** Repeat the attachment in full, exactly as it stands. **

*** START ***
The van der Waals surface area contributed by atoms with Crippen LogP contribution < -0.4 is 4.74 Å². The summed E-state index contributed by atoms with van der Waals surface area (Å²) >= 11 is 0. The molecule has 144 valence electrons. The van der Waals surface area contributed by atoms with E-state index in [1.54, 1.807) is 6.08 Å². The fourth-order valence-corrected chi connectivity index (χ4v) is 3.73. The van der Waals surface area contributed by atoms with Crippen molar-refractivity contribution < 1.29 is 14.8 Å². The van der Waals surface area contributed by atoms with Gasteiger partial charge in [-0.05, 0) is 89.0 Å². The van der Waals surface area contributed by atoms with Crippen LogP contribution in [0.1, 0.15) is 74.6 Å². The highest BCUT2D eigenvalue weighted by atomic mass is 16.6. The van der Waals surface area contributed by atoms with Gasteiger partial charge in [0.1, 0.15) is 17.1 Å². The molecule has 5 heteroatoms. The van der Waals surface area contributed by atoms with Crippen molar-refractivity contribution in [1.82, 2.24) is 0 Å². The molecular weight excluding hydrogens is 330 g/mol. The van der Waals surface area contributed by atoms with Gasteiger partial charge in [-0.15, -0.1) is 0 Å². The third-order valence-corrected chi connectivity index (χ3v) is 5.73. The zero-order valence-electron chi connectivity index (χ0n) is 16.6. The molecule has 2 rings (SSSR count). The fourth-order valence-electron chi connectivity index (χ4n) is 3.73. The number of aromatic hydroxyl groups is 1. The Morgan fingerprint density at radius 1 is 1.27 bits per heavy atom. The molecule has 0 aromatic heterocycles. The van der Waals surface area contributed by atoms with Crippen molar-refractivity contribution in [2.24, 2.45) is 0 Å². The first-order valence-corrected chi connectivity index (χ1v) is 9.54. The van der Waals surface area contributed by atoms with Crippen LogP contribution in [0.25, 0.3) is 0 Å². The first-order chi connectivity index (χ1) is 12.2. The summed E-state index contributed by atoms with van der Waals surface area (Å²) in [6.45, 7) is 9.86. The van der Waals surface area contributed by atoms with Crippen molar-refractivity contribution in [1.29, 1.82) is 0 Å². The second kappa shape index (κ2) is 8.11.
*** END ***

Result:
The van der Waals surface area contributed by atoms with Crippen LogP contribution < -0.4 is 4.74 Å². The summed E-state index contributed by atoms with van der Waals surface area (Å²) >= 11 is 0. The molecule has 144 valence electrons. The van der Waals surface area contributed by atoms with E-state index in [1.54, 1.807) is 6.08 Å². The fourth-order valence-corrected chi connectivity index (χ4v) is 3.73. The van der Waals surface area contributed by atoms with Crippen molar-refractivity contribution < 1.29 is 14.8 Å². The van der Waals surface area contributed by atoms with Gasteiger partial charge in [-0.05, 0) is 89.0 Å². The van der Waals surface area contributed by atoms with Crippen LogP contribution in [0.1, 0.15) is 74.6 Å². The highest BCUT2D eigenvalue weighted by atomic mass is 16.6. The van der Waals surface area contributed by atoms with Gasteiger partial charge in [0.1, 0.15) is 17.1 Å². The molecule has 5 heteroatoms. The van der Waals surface area contributed by atoms with Crippen molar-refractivity contribution in [1.82, 2.24) is 0 Å². The molecular weight excluding hydrogens is 330 g/mol. The van der Waals surface area contributed by atoms with Gasteiger partial charge in [-0.15, -0.1) is 0 Å². The third-order valence-corrected chi connectivity index (χ3v) is 5.73. The zero-order valence-electron chi connectivity index (χ0n) is 16.6. The molecule has 2 rings (SSSR count). The fourth-order valence-electron chi connectivity index (χ4n) is 3.73. The number of aromatic hydroxyl groups is 1. The Morgan fingerprint density at radius 1 is 1.27 bits per heavy atom. The molecule has 0 aromatic heterocycles. The van der Waals surface area contributed by atoms with Crippen molar-refractivity contribution in [2.24, 2.45) is 0 Å². The first-order valence-corrected chi connectivity index (χ1v) is 9.54. The van der Waals surface area contributed by atoms with Crippen LogP contribution in [0.25, 0.3) is 0 Å². The first-order chi connectivity index (χ1) is 12.2. The summed E-state index contributed by atoms with van der Waals surface area (Å²) in [6.45, 7) is 9.86. The van der Waals surface area contributed by atoms with Crippen molar-refractivity contribution in [1.29, 1.82) is 0 Å². The second kappa shape index (κ2) is 8.11.